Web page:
Stage Three- The last stage, the progression is usually very difficult for all involved: Seizures can occur, the patient usually cannot communicate (I had a patient who forgot how to speak English, she went back to her native language and spoke only French. She also could not remember how to eat, yet she played the piano like a master.) The patient may not recognize themselves or others. I had a patient look in the mirror and have a fight with her reflection for letting people in the room, she was looking directly at her self and had no clue it was her, she had lost her self. Total patient care with all Activities of Daily Living are needed at this point. Swallowing becomes a great problem and many AD patients choke when they are being fed. This is many times one of the causative factors in their decline leading to coma and death.

A few Signs and symptoms that need to be addressed in more detail are to follow:


People with AD are disorientated, to person, place and time. They wander. Many times from home or from the nursing facility they are in. many times the caregiver has no clue where they have gone. There have been cases of AD patients being lost for long periods of time and even worse found dead from the elements. This can happen in the blink of an eye. The Alzheimer’s patient has with a small child has no recognition of danger, The world and its hazards make no sense to them. They may walk right into oncoming traffic, or into a river. AD patients seem to have a need to walk, just walk, many skilled nursing units set up for AD patients have halls that are in a circular fashion, with no corners, this allows the patient to continually walk without running into walls. The AD patient will continue to walk into the wall with no concept to turn, this can become very frustrating for them.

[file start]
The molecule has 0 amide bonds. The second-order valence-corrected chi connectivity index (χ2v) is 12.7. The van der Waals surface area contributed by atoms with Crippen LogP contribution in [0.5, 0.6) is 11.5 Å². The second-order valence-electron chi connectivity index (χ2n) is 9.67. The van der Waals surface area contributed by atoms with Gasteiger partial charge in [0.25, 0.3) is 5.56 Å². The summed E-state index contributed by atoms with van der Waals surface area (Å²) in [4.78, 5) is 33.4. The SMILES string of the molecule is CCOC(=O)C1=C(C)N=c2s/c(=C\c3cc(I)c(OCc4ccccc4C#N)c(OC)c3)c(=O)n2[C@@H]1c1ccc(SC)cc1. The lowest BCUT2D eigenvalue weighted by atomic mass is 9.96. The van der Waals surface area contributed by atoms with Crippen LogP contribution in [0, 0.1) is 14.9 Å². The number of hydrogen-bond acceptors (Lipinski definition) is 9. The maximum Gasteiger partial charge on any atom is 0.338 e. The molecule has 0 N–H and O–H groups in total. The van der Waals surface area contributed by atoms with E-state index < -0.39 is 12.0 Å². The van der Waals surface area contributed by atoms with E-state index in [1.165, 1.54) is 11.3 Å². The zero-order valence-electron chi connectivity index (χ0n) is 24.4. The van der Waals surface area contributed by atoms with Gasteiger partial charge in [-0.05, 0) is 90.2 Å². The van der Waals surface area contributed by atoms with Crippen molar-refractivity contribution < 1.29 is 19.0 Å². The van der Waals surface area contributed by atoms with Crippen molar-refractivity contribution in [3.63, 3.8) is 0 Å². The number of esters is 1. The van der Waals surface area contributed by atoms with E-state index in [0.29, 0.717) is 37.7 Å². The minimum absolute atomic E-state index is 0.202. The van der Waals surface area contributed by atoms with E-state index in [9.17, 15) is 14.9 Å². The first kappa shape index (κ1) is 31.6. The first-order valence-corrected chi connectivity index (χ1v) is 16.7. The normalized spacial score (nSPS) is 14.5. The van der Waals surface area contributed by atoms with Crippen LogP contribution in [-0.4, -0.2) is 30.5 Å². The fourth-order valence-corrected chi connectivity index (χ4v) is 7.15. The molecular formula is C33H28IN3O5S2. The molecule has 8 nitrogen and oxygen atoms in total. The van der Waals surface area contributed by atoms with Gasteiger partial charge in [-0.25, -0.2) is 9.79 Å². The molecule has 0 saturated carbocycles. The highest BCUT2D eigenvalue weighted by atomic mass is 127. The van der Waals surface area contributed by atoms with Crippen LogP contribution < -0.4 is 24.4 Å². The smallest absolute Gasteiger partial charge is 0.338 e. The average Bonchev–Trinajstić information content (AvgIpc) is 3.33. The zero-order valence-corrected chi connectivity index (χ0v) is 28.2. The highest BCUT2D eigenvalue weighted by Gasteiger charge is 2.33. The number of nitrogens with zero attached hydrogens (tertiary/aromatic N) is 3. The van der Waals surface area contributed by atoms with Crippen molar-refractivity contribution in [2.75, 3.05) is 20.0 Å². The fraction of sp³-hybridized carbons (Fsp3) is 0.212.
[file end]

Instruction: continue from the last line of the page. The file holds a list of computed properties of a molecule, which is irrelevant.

This was one of the most perplexing symptom I saw when I first began my nursing. This occurs in the late afternoon or early evening. As daylight ends and the darkness begins so does confusion, restlessness, and other intensified behaviors. Like clock work. It seems that the full moon makes it even more pronounced.

Sundowning may be related to fatigue & hunger. Inadequate lighting may cause a patient to see things that are not there. Perhaps AD patients are afraid of the dark. There is no real known reason for this phenomena.


Seeing, hearing, or feeling something that is not really there. Senses are dulled. Effected people see animals, insects, or people that are not present, (as we know it) The patient may feel bugs on them, or they feel like someone is touching them. This can cause a lot of fear, and acting out. All of this is very real to the patient. To try and tell someone what they see is not real, only makes it worse. You do not want to feed into the hallucinations but you also do not want to take away what is very real to them, perhaps helping them remove the problem would be more beneficial.

Delusions; False beliefs.

 People with AD may think they are God, or the president, some believe they are in jail and people are trying to murder them (perhaps this is truly how they feel). They may think the nurse or caregiver is someone else, some one they once knew. Again do not feed the delusion, but also do not try to change their ideas. The ideas are theirs and are very real to them. Offer a diversion, or just don’t make an issue of it, let them be themselves. If the delusion is causing fear, try and find away to remove the fear from them. Gain trust with them. Take them for a walk outside in a locked gated area, let them feel the freedom of the sun or wind, brighten up their room, give them some sort of job to do allow them to be productive.